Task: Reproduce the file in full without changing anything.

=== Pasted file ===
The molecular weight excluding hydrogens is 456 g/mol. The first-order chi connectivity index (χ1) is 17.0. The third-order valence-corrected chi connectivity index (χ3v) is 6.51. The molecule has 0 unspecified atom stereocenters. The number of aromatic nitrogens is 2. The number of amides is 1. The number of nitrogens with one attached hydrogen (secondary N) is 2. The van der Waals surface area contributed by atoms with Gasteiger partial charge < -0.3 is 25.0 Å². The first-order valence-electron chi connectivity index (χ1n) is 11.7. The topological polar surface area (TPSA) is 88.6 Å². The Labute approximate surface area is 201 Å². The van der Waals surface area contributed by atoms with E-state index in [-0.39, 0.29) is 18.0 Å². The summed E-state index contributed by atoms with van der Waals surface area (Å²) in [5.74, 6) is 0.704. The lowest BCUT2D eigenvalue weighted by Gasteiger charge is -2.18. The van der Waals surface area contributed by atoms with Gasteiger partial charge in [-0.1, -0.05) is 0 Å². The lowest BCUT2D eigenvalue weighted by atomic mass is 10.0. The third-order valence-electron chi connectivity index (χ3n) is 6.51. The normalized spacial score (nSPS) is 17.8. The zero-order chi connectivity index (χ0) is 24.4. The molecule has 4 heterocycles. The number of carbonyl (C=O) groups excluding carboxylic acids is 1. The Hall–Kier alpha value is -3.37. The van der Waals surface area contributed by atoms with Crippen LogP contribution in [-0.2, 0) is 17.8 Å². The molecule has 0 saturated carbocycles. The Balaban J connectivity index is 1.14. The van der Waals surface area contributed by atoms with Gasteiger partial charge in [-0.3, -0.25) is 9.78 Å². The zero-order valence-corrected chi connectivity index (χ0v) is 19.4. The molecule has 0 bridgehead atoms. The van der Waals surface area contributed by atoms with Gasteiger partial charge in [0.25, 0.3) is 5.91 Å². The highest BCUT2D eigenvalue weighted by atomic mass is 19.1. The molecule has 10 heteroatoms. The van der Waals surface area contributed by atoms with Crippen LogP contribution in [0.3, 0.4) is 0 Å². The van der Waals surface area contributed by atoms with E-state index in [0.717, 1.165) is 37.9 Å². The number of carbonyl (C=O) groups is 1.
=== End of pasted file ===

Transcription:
The molecular weight excluding hydrogens is 456 g/mol. The first-order chi connectivity index (χ1) is 17.0. The third-order valence-corrected chi connectivity index (χ3v) is 6.51. The molecule has 0 unspecified atom stereocenters. The number of aromatic nitrogens is 2. The number of amides is 1. The number of nitrogens with one attached hydrogen (secondary N) is 2. The van der Waals surface area contributed by atoms with Gasteiger partial charge < -0.3 is 25.0 Å². The first-order valence-electron chi connectivity index (χ1n) is 11.7. The topological polar surface area (TPSA) is 88.6 Å². The Labute approximate surface area is 201 Å². The van der Waals surface area contributed by atoms with E-state index in [-0.39, 0.29) is 18.0 Å². The summed E-state index contributed by atoms with van der Waals surface area (Å²) in [5.74, 6) is 0.704. The lowest BCUT2D eigenvalue weighted by Gasteiger charge is -2.18. The van der Waals surface area contributed by atoms with Gasteiger partial charge in [-0.1, -0.05) is 0 Å². The lowest BCUT2D eigenvalue weighted by atomic mass is 10.0. The third-order valence-electron chi connectivity index (χ3n) is 6.51. The normalized spacial score (nSPS) is 17.8. The zero-order chi connectivity index (χ0) is 24.4. The molecule has 4 heterocycles. The number of carbonyl (C=O) groups excluding carboxylic acids is 1. The Hall–Kier alpha value is -3.37. The van der Waals surface area contributed by atoms with Crippen LogP contribution in [-0.2, 0) is 17.8 Å². The molecule has 0 saturated carbocycles. The Balaban J connectivity index is 1.14. The van der Waals surface area contributed by atoms with Gasteiger partial charge in [-0.3, -0.25) is 9.78 Å². The zero-order valence-corrected chi connectivity index (χ0v) is 19.4. The molecule has 0 bridgehead atoms. The van der Waals surface area contributed by atoms with Gasteiger partial charge in [0.25, 0.3) is 5.91 Å². The highest BCUT2D eigenvalue weighted by atomic mass is 19.1. The molecule has 10 heteroatoms. The van der Waals surface area contributed by atoms with Crippen LogP contribution in [0.3, 0.4) is 0 Å². The van der Waals surface area contributed by atoms with E-state index in [0.717, 1.165) is 37.9 Å². The number of carbonyl (C=O) groups is 1.